12. Peace. He says that he gets interrupted once every 15 minutes when using his iPad outdoors.
  13. Multitasking. Mike Elgan says there are lots of situations where two devices are better than one.

His ending is pretty interesting -

If I had to choose between an iPad and a Kindle, there is no question that I’d choose an iPad. But I don’t have to choose. I can have it all. And I recommend that all serious readers who buy an iPad do the same.

It’s pretty obvious that after 1 to 2 months of owning an iPad the ‘This device does everything better than everything else’ sentiment begins to disappear. Makes you wonder what other feelings are going to dissipate over the next 3 to 4 months.

Amazon adds search to Kindle for iPhone, promises search for Kindle for iPad

Amazon has released Version 2.1 of its Kindle App – It’s a shared app that functions as both Kindle for iPhone and Kindle for iPad.

Kindle for iPhone gets Search

The big additions are -

  1. Search function for Kindle for iPhone that lets you search inside a book. 
  2. Addition of bigger fonts and more font sizes for Kindle for iPad.

There are also a couple small changes -

  1. Quicker navigation between home and archived items on iPad.  
  2. Display of download progress – including percentage completed.

Finally, Amazon promises that some new additions are ‘coming soon’ -

  • The ability to search within books on Kindle for iPad
  • The ability to instantly look up any word using the included Dictionary. They say that the dictionary has 250,000 entries and definitions. 
  • Ability to search for words on Wikipedia and to do Google searches using the word.

How is the search feature? Other features?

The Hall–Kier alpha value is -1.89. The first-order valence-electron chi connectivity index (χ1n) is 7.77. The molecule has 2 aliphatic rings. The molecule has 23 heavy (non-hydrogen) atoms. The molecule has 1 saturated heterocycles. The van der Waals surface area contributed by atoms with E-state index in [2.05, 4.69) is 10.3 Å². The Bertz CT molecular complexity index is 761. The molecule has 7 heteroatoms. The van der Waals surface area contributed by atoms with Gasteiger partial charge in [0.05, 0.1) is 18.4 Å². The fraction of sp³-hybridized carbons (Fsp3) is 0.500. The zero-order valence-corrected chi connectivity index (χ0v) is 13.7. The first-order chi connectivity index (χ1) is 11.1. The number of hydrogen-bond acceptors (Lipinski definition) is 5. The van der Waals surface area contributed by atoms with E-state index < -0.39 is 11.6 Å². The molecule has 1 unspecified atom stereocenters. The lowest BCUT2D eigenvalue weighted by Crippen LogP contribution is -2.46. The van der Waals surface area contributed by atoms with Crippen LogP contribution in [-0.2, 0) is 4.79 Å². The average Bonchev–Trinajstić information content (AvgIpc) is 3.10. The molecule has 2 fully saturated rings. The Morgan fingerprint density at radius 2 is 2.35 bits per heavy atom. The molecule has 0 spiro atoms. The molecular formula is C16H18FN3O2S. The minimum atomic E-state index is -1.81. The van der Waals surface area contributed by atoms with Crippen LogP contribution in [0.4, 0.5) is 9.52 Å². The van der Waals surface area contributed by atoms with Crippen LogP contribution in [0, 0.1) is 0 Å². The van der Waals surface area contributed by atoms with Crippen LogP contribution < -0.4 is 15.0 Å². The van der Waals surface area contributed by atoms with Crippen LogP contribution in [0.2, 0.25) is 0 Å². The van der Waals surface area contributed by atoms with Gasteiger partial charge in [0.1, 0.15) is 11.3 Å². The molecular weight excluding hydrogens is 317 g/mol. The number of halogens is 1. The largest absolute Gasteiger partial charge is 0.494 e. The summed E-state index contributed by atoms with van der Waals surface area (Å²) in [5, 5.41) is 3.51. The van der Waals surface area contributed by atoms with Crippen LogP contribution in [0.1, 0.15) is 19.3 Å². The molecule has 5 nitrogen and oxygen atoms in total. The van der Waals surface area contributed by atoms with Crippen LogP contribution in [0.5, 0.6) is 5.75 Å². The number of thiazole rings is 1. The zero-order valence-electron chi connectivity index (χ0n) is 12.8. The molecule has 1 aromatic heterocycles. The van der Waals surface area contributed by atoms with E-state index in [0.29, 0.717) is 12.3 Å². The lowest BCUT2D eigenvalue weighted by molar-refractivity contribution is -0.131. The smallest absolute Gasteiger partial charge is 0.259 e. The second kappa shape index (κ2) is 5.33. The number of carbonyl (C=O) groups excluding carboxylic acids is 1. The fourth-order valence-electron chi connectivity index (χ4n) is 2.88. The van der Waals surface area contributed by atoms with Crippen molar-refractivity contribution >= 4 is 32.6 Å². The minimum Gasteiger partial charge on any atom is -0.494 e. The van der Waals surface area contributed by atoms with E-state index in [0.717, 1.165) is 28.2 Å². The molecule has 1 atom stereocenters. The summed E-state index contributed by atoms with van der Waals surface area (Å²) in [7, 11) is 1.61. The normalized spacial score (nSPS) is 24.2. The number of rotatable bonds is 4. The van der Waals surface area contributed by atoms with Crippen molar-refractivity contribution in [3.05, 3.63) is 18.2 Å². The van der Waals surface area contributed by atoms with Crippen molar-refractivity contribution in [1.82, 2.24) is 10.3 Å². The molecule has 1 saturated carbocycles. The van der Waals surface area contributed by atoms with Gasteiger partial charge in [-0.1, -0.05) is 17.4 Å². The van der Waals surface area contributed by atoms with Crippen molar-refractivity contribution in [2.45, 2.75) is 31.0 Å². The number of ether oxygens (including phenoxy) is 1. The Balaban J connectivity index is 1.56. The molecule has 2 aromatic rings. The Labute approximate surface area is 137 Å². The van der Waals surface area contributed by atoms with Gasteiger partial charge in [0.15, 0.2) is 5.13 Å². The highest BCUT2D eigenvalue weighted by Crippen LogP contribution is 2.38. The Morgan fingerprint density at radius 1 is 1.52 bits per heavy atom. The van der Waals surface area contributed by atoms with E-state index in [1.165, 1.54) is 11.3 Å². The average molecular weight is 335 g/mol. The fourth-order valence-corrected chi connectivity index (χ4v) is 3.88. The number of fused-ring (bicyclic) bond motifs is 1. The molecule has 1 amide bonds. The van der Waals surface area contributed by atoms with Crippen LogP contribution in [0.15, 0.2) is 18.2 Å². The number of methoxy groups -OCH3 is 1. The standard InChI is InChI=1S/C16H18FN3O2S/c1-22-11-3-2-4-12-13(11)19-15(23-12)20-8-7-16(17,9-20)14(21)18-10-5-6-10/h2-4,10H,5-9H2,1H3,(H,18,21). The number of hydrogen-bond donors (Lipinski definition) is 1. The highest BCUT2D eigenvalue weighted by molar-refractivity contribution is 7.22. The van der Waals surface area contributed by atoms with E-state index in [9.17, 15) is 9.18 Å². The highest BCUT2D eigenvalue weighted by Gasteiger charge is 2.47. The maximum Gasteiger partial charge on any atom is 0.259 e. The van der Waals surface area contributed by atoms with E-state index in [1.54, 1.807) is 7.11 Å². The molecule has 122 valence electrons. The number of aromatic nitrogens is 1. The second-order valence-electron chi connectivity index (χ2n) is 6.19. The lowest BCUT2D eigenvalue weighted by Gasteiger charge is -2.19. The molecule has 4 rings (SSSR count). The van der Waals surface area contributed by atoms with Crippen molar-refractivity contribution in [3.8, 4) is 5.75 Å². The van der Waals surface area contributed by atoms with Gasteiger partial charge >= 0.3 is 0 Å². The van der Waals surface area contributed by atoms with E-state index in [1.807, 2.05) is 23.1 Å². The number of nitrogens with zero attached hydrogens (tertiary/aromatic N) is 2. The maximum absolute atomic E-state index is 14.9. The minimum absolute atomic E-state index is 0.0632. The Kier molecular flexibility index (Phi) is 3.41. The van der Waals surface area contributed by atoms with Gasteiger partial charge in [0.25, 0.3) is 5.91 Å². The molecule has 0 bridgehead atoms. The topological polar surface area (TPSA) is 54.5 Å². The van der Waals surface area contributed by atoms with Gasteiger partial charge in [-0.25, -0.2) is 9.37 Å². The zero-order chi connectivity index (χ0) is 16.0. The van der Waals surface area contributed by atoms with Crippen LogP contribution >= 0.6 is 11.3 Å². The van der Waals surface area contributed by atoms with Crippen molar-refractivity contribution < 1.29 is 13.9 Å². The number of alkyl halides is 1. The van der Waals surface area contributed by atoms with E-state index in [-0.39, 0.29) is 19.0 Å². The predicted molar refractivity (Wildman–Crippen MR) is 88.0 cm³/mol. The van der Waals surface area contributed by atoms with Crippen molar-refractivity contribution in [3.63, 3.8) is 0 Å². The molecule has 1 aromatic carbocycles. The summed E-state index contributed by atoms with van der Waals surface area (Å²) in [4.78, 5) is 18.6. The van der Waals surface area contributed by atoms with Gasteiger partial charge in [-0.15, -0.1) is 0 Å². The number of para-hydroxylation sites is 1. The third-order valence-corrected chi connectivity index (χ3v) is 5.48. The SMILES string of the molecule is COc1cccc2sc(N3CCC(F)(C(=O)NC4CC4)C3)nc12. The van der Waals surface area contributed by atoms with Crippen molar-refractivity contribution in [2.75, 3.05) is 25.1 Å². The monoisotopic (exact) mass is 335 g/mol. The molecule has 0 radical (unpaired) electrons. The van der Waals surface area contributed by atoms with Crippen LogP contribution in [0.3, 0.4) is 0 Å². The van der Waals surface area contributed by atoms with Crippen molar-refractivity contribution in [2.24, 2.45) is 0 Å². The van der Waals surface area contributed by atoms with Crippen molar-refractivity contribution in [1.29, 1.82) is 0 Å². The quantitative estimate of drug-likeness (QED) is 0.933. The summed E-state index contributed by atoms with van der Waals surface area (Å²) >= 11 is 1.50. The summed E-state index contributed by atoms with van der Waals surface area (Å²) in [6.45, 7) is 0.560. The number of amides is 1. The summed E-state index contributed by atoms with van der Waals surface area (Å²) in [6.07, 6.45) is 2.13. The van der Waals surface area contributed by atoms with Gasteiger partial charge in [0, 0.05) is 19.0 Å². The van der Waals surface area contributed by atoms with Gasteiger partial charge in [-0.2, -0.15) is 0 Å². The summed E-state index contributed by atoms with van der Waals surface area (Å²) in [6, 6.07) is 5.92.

There’s now a magnifying glass image at the top right and clicking that brings up a separate page. On this page you can enter a word or phrase – It disregards small words like ‘we’ and won’t search for them. Enter a longer word like ‘here’ and you get a list of results showing a snippet of words including the word/phrase you searched for (though it isn’t highlighted). The list uses Location as the titles for the various search results.

The downloading bar is pretty good as it shows both a progress bar and a percentage – although download speeds are usually so fast you have to wonder why it was added.

The addition of larger fonts for the iPad is a much-needed change – the largest size on Kindle for iPad wasn’t big enough. It’s also nice to have more font size options (6 instead of 5). The change of ‘quicker and easier navigation between Home and Archive’ is a rather small usability change (although a good one).

It’s pretty interesting that iBooks added some new features, including the ability to search books and view PDFs, a few days ago and Amazon almost instantly responded. It’s almost as if Amazon want to make Kindle for iPad/iPhone the best reading option on the iPad/iPhone but not as good as the Kindle.